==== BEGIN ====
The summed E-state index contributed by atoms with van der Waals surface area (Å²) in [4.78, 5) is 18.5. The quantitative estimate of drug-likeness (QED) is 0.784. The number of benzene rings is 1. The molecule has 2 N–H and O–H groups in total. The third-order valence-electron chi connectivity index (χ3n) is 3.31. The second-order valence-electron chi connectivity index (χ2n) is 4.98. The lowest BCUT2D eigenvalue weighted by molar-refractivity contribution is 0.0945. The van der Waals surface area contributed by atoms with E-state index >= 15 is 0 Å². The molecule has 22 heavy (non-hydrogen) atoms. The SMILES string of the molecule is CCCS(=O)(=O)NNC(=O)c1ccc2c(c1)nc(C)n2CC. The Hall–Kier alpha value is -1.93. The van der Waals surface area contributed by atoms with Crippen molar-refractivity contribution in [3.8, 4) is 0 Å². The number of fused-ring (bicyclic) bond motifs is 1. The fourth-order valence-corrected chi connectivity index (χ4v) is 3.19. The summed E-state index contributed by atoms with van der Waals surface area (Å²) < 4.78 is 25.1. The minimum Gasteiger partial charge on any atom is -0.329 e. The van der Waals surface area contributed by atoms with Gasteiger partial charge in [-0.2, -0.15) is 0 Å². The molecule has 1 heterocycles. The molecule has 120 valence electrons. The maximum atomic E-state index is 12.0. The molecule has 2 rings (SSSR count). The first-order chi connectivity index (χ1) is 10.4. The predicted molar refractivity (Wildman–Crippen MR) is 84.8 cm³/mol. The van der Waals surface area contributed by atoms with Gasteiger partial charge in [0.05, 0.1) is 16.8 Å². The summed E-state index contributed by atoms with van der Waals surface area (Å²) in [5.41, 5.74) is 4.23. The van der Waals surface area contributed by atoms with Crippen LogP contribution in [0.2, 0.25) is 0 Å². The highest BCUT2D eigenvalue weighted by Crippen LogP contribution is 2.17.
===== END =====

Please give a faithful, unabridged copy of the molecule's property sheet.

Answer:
The summed E-state index contributed by atoms with van der Waals surface area (Å²) in [4.78, 5) is 18.5. The quantitative estimate of drug-likeness (QED) is 0.784. The number of benzene rings is 1. The molecule has 2 N–H and O–H groups in total. The third-order valence-electron chi connectivity index (χ3n) is 3.31. The second-order valence-electron chi connectivity index (χ2n) is 4.98. The lowest BCUT2D eigenvalue weighted by molar-refractivity contribution is 0.0945. The van der Waals surface area contributed by atoms with E-state index >= 15 is 0 Å². The molecule has 22 heavy (non-hydrogen) atoms. The SMILES string of the molecule is CCCS(=O)(=O)NNC(=O)c1ccc2c(c1)nc(C)n2CC. The Hall–Kier alpha value is -1.93. The van der Waals surface area contributed by atoms with Crippen molar-refractivity contribution in [3.8, 4) is 0 Å². The number of fused-ring (bicyclic) bond motifs is 1. The fourth-order valence-corrected chi connectivity index (χ4v) is 3.19. The summed E-state index contributed by atoms with van der Waals surface area (Å²) < 4.78 is 25.1. The minimum Gasteiger partial charge on any atom is -0.329 e. The van der Waals surface area contributed by atoms with Gasteiger partial charge in [-0.2, -0.15) is 0 Å². The molecule has 1 heterocycles. The molecule has 120 valence electrons. The maximum atomic E-state index is 12.0. The molecule has 2 rings (SSSR count). The first-order chi connectivity index (χ1) is 10.4. The predicted molar refractivity (Wildman–Crippen MR) is 84.8 cm³/mol. The van der Waals surface area contributed by atoms with Gasteiger partial charge in [0.05, 0.1) is 16.8 Å². The summed E-state index contributed by atoms with van der Waals surface area (Å²) in [5.41, 5.74) is 4.23. The van der Waals surface area contributed by atoms with Crippen LogP contribution in [0.2, 0.25) is 0 Å². The highest BCUT2D eigenvalue weighted by Crippen LogP contribution is 2.17.